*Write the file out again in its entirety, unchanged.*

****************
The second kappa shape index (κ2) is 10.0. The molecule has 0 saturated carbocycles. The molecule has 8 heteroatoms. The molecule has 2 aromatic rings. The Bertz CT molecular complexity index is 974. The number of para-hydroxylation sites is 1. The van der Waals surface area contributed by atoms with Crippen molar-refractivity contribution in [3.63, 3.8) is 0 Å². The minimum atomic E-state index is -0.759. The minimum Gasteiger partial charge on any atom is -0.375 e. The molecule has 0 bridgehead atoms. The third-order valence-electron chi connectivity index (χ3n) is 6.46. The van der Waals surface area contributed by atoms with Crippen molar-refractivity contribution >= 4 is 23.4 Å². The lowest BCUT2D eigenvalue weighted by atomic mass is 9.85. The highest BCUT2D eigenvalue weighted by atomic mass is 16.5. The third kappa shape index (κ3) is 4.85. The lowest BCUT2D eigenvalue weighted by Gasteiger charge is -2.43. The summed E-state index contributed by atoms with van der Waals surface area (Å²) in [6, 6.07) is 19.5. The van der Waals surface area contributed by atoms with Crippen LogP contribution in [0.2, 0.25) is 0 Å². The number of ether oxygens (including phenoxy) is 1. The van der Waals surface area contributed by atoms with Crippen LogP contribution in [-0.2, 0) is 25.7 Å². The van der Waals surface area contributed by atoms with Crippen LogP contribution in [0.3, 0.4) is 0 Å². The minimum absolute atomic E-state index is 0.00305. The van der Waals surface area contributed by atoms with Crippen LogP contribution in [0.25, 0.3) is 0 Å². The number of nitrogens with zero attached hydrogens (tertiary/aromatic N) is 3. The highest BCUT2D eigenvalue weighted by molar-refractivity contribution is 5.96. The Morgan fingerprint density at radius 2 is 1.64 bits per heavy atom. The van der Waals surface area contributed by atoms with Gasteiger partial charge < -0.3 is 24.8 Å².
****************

The second kappa shape index (κ2) is 10.0. The molecule has 0 saturated carbocycles. The molecule has 8 heteroatoms. The molecule has 2 aromatic rings. The Bertz CT molecular complexity index is 974. The number of para-hydroxylation sites is 1. The van der Waals surface area contributed by atoms with Crippen molar-refractivity contribution in [3.63, 3.8) is 0 Å². The minimum atomic E-state index is -0.759. The minimum Gasteiger partial charge on any atom is -0.375 e. The molecule has 0 bridgehead atoms. The third-order valence-electron chi connectivity index (χ3n) is 6.46. The van der Waals surface area contributed by atoms with Crippen molar-refractivity contribution >= 4 is 23.4 Å². The lowest BCUT2D eigenvalue weighted by atomic mass is 9.85. The highest BCUT2D eigenvalue weighted by atomic mass is 16.5. The third kappa shape index (κ3) is 4.85. The lowest BCUT2D eigenvalue weighted by Gasteiger charge is -2.43. The summed E-state index contributed by atoms with van der Waals surface area (Å²) in [6, 6.07) is 19.5. The van der Waals surface area contributed by atoms with Crippen LogP contribution in [0.2, 0.25) is 0 Å². The number of ether oxygens (including phenoxy) is 1. The van der Waals surface area contributed by atoms with Crippen LogP contribution in [-0.2, 0) is 25.7 Å². The van der Waals surface area contributed by atoms with Crippen LogP contribution in [0.3, 0.4) is 0 Å². The minimum absolute atomic E-state index is 0.00305. The van der Waals surface area contributed by atoms with Crippen LogP contribution in [0.25, 0.3) is 0 Å². The number of nitrogens with zero attached hydrogens (tertiary/aromatic N) is 3. The highest BCUT2D eigenvalue weighted by molar-refractivity contribution is 5.96. The Morgan fingerprint density at radius 2 is 1.64 bits per heavy atom. The van der Waals surface area contributed by atoms with Gasteiger partial charge < -0.3 is 24.8 Å².